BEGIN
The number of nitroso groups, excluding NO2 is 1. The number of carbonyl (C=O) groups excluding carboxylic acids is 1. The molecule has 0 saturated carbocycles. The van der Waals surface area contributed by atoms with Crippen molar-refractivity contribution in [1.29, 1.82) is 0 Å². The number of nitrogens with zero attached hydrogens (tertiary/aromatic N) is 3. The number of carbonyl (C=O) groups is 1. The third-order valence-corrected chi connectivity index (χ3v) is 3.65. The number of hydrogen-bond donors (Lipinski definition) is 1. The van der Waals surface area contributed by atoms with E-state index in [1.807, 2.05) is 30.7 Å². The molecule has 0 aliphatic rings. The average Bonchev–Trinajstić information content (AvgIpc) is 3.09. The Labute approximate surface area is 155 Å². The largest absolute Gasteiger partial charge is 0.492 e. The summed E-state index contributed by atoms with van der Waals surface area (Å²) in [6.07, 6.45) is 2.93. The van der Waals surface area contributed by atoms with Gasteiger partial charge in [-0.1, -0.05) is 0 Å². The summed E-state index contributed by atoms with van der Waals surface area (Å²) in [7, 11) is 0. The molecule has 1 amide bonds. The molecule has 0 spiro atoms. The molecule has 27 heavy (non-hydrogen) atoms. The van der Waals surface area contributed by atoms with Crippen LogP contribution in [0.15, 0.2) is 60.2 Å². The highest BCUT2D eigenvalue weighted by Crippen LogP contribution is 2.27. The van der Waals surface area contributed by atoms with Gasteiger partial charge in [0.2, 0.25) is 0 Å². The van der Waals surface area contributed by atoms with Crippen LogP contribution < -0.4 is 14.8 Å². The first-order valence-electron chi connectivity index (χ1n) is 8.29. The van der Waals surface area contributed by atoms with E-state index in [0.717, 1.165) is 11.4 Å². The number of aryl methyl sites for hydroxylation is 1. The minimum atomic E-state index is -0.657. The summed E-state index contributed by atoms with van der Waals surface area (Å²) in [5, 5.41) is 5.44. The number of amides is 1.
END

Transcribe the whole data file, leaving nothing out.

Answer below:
The number of nitroso groups, excluding NO2 is 1. The number of carbonyl (C=O) groups excluding carboxylic acids is 1. The molecule has 0 saturated carbocycles. The van der Waals surface area contributed by atoms with Crippen molar-refractivity contribution in [1.29, 1.82) is 0 Å². The number of nitrogens with zero attached hydrogens (tertiary/aromatic N) is 3. The number of carbonyl (C=O) groups is 1. The third-order valence-corrected chi connectivity index (χ3v) is 3.65. The number of hydrogen-bond donors (Lipinski definition) is 1. The van der Waals surface area contributed by atoms with E-state index in [1.807, 2.05) is 30.7 Å². The molecule has 0 aliphatic rings. The average Bonchev–Trinajstić information content (AvgIpc) is 3.09. The Labute approximate surface area is 155 Å². The largest absolute Gasteiger partial charge is 0.492 e. The summed E-state index contributed by atoms with van der Waals surface area (Å²) in [6.07, 6.45) is 2.93. The van der Waals surface area contributed by atoms with Gasteiger partial charge in [-0.1, -0.05) is 0 Å². The summed E-state index contributed by atoms with van der Waals surface area (Å²) in [7, 11) is 0. The molecule has 1 amide bonds. The molecule has 0 spiro atoms. The molecule has 27 heavy (non-hydrogen) atoms. The van der Waals surface area contributed by atoms with Crippen LogP contribution in [0.15, 0.2) is 60.2 Å². The highest BCUT2D eigenvalue weighted by Crippen LogP contribution is 2.27. The van der Waals surface area contributed by atoms with Gasteiger partial charge in [0.2, 0.25) is 0 Å². The van der Waals surface area contributed by atoms with Crippen LogP contribution < -0.4 is 14.8 Å². The first-order valence-electron chi connectivity index (χ1n) is 8.29. The van der Waals surface area contributed by atoms with E-state index in [0.717, 1.165) is 11.4 Å². The number of aryl methyl sites for hydroxylation is 1. The minimum atomic E-state index is -0.657. The summed E-state index contributed by atoms with van der Waals surface area (Å²) in [5, 5.41) is 5.44. The number of amides is 1.